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Pattern Play at Mai Refky's retraced exhibition
Published in Ahram Online on 31 - 10 - 2018

In her latest exhibition, 'Retraced' Mai Refki approaches the human figure philosophically in 31 astoundingly original paintings that combine figuration with pattern, movement and vivid colour. The exhibition ran at the Zamalek Art Gallery to close on 20 October.
A unique mix of figures and patterns has characterised her work since her solo debut, “Woman and Child”, held at the Gezira Art Centre in 2006. But with classically executed figures and the patterns on their clothes and in the background, Refki had not yet developed the concept into the expressionist wonders they are now.
A 1998 graduate of the Painting Department at the Faculty of Fine Art, Refki also studied Islamic art and architecture at the American University in Cairo, later earning the Traditional Islamic Arts and Crafts Diploma from Jameel House of Traditional Arts in Cairo. In 2012, she attended the Maumau Art Residency in Istanbul, giving an exhibition, “Transient Chronicles”, on the experience in 2013. Now that Refki has mastered her craft, with a complete understanding of pattern composition, she seems to be retracing her career with that knowledge added.
One painting, 110x110cm, is entitled Circles/Squares: A Reconstruction. It features three monochromatic human fingers interwoven in a circular movement. As in all other paintings they are outlined in charcoal and pencil. The background is pale yellow with a semi-circular pattern, while the unframed canvas provides the square shape. As in other paintings, the monochromatic human figures contrast with vivid colour. The effect is hypnotic.
“My story with patterns started simply while I was a student,” Refki explains. “I was influenced by painters such as Matisse, Paul Klee and Klimt, whose paintings were inspired by Islamic and Oriental Art. I liked that magical mixture of multiple spirits,” studying patterns from Iran and India as well as Egypt. “I was fascinated to learn that Islamic patterns originated in the art of previous civilisations, including ancient Egypt.” She also liked figures, colour and movement, and her career is very much an attempt to combine all three interests.
In the even bigger, 180x180cm Orbit, there are four figures with their heads at the centre and their limbs scattered around, interspersed by floral and geometric patterns including an eight-pointed star, a check and traditional khayamiya tent designs. The patterns are very different to each other, but they work together to create a harmony of motion and a space for meditation. The “dismemberment” technique, which helps her arrange and emphasise various details, suggests wild feelings and passions that tear people apart. In the end does the interplay of figures and designs reflect a thematic duality such as old and new, life and death, etc?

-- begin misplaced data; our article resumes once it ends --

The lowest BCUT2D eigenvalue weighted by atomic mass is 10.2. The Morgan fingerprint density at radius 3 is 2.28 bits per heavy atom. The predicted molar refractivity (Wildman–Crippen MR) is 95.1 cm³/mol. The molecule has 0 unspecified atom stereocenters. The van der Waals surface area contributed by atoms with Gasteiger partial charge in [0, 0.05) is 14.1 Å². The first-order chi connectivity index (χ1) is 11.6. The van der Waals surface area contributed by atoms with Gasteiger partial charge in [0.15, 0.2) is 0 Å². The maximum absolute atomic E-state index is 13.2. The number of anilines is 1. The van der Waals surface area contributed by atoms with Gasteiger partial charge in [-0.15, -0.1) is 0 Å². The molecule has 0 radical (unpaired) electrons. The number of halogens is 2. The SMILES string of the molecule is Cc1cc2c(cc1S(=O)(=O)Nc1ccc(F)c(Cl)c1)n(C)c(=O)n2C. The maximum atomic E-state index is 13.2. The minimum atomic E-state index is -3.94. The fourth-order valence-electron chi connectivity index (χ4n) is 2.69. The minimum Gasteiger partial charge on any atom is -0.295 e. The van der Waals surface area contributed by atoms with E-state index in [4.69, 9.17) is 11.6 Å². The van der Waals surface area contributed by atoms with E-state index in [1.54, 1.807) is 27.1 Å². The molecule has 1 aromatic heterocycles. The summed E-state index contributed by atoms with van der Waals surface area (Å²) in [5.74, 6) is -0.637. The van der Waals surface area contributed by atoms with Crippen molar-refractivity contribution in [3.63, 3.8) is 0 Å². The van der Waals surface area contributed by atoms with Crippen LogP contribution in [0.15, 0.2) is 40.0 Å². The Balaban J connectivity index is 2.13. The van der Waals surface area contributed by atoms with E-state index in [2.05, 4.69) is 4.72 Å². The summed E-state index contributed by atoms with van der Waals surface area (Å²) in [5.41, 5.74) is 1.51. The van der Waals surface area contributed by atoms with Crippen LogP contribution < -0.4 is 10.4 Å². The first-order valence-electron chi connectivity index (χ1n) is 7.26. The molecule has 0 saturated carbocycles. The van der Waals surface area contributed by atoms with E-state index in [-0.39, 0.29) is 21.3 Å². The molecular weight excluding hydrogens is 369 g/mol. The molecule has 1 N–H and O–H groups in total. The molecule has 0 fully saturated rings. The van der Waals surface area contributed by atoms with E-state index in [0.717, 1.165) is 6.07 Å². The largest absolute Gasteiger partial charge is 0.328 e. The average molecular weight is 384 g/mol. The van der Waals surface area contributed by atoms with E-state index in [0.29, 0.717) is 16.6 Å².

“Yes,” Refki says, “but you could also read other meanings.” She never has a prior plan when she starts a painting, she says, but the various elements work together as it develops. “I enjoy developing new patterns based on the old, established ones; adding new colours, changing the rules, multiplying an element.” In some cases, as in the vertically tilted diptych named Half Empty, the design is half colour, half black-and-white. Here as in many other paintings Refki makes excellent use of light and shadow.
Some paintings like Twirl, another diptych, which features human figures from two different perspectives, seem to move faster than others. Feet or fists are separated from bodies and you can never tell which extremity fits where, or whether it belongs to a male or female body. The fists suggest rejection or self-defence while floral patterns and nude legs give an erotic impression. A single body, multiplied, seems to straggle both paintings. Refki speed-sketches her figures, making them androgynous and suggesting that gender doesn't matter. But Refki's sense of geometry goes further.
In Reflections, two pairs of paintings mirror each other, while In Four Acts features four female nudes one on top of another. The figure is identical in each case, but it is placed in different positions and against a different composition of shapes and colours so that each time they are rearranged they tell a different story. “Whatever your interpretation,” she beams, “it is a way to celebrate the awesome presence of the human figure.”
This article was first published on Al-Ahram Weekly.
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